lished geologic basis, for example, and they would remain mysterious until the plate-tectonic revolution of the 1960s (19).
In 1883, the English mining engineer John Milne suggested that “it is not unlikely that every large earthquake might with proper appliances be recorded at any point of the globe.” His vision was fulfilled six years later when Ernst von Rebeur-Paschwitz recorded seismic waves on delicate horizontal pendulums at Potsdam and Wilhemshaven in Germany from the April 17, 1889, earthquake in Tokyo, Japan. By the turn of the century, the British Association for the Advancement of Science was sponsoring a global network of more than 40 stations, most equipped with instruments of Milne’s design (21); other deployments followed, expanding the coverage and density of seismographic recordings (22). Working with records of the great Assam earthquake of June 12, 1897, Oldham identified three basic wave types: the small primary (P or compressional) and secondary (S or shear) waves that traveled through the body of the Earth and the “large” (L) waves that propagated across its outer surface (23).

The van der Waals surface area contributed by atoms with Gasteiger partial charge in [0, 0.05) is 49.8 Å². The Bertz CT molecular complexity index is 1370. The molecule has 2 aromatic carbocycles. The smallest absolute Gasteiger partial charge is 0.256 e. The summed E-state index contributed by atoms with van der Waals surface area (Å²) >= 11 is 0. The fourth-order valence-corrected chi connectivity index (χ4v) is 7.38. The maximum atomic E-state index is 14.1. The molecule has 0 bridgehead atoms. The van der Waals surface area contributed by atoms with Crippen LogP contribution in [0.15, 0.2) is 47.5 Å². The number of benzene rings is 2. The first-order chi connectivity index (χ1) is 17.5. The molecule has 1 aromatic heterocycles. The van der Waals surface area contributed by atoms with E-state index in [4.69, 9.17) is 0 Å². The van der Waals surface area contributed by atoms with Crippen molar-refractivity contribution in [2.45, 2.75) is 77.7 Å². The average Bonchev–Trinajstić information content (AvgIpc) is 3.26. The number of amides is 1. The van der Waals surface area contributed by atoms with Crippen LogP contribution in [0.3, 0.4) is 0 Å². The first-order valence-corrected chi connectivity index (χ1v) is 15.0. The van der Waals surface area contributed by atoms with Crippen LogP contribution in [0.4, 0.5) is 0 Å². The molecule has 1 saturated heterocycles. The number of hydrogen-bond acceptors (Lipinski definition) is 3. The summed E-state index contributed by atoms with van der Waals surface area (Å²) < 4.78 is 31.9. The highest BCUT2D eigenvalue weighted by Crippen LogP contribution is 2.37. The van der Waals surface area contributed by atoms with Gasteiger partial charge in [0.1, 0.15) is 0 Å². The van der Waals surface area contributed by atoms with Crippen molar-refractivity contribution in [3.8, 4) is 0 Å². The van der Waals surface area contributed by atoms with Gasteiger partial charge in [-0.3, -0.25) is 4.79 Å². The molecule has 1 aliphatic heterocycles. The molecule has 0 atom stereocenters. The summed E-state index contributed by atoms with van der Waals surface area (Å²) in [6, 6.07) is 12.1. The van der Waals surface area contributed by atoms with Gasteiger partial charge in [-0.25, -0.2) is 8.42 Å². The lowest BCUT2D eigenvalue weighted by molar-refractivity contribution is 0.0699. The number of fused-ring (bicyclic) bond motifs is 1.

Milne investigated the velocities of the P, S, and L waves by plotting their travel times as a function of distance for earthquakes whose location had been fixed by local observations. From curves fit to these travel times, he could then determine the distance from the observing stations to an event with an unknown epicenter, and he could fix its location from the